You can't always get what you want
You can't always get what you want
You can't always get what you want
But if you try sometimes, well you might find
You get what you need!

Greg wrote: "I want you to have less romance about the kinds of libertarian fantasies . . ."

I must be missing out; everyone except me is feeling romance in the air. Economics is the dismal science, not the erotic science.

All joking aside, Russ has promised to devote an episode (maybe more than one) to his ideas about social welfare. I'd like to see a BOOK, but we can't always get what we want. :-)

Jerm writes:

Russ,

***First, I didn't mention Barney Frank--Yuval Levin did. The line attributed to Frank (and it is all over the internet, though without the context you'd like to see) is "Government is simply the name we give to the things we choose to do together.” Not sure that quote need context. It's pretty clear to me--it's a way to disarm critics of government, generally and maybe in a specific context.***

So now that I have the specific quote, I went off on the internet search to see what I could find. And what I found was confirmation bias.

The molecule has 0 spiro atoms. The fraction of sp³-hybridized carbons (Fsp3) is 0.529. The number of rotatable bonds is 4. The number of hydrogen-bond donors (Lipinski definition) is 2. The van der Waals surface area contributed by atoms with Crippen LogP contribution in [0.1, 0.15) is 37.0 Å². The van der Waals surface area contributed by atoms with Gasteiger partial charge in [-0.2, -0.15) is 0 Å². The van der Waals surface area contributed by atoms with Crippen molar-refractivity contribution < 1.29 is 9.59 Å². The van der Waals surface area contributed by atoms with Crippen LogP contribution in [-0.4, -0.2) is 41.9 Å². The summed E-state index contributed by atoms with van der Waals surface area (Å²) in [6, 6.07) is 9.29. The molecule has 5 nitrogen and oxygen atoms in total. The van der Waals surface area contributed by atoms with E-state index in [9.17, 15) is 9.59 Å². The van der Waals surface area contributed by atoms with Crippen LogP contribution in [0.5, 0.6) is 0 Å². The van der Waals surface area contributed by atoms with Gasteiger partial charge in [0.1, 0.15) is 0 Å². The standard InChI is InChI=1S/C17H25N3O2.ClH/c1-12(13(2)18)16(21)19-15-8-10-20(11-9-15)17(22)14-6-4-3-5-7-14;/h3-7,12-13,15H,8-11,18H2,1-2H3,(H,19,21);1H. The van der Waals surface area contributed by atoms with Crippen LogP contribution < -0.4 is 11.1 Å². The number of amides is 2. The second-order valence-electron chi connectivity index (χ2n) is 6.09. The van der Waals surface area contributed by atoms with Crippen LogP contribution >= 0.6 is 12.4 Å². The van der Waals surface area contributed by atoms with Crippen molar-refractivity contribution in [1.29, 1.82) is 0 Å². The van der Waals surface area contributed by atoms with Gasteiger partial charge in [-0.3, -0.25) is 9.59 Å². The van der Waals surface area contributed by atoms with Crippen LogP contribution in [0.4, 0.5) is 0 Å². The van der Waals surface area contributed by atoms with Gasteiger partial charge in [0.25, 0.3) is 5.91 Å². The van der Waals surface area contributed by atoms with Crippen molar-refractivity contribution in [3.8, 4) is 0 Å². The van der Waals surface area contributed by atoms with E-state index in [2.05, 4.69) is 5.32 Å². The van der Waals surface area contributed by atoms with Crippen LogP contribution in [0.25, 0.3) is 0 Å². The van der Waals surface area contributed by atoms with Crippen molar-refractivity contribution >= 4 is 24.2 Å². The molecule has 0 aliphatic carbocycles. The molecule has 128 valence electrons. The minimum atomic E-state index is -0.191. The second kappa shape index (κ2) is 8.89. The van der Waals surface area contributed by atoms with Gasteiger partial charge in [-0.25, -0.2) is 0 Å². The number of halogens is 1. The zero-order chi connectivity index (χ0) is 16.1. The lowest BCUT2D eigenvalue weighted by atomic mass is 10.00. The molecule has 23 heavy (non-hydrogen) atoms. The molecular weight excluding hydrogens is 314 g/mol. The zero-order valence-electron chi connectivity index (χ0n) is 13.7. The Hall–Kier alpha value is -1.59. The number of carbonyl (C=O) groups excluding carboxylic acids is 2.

Of course, you warned me before I even began. The quote you gave is "all over the internet", but without context. It's not even certain where or when these words were said or if this quote actually comes from Barney Frank. But it's all over the internet, used again and again as a straw man argument for the speaker to rail against the political Left.

I'd say that context is actually quite important. If the "we" in that statement refers to elected government officials (or, specifically, Congress), then this statement might just be a platitude about working across party lines. With this context, the statement would have absolutely none of the baggage that you and your guest (and, the rest of the instances "all over the internet") attribute to it.

If "we" refers to individual family units or people, then that seems puzzling. It would literally mean that when I help a friend move in to a new house, we have created government (this interpretation seems dumb, though, and I can't really imagine that it would be widely accepted or useful).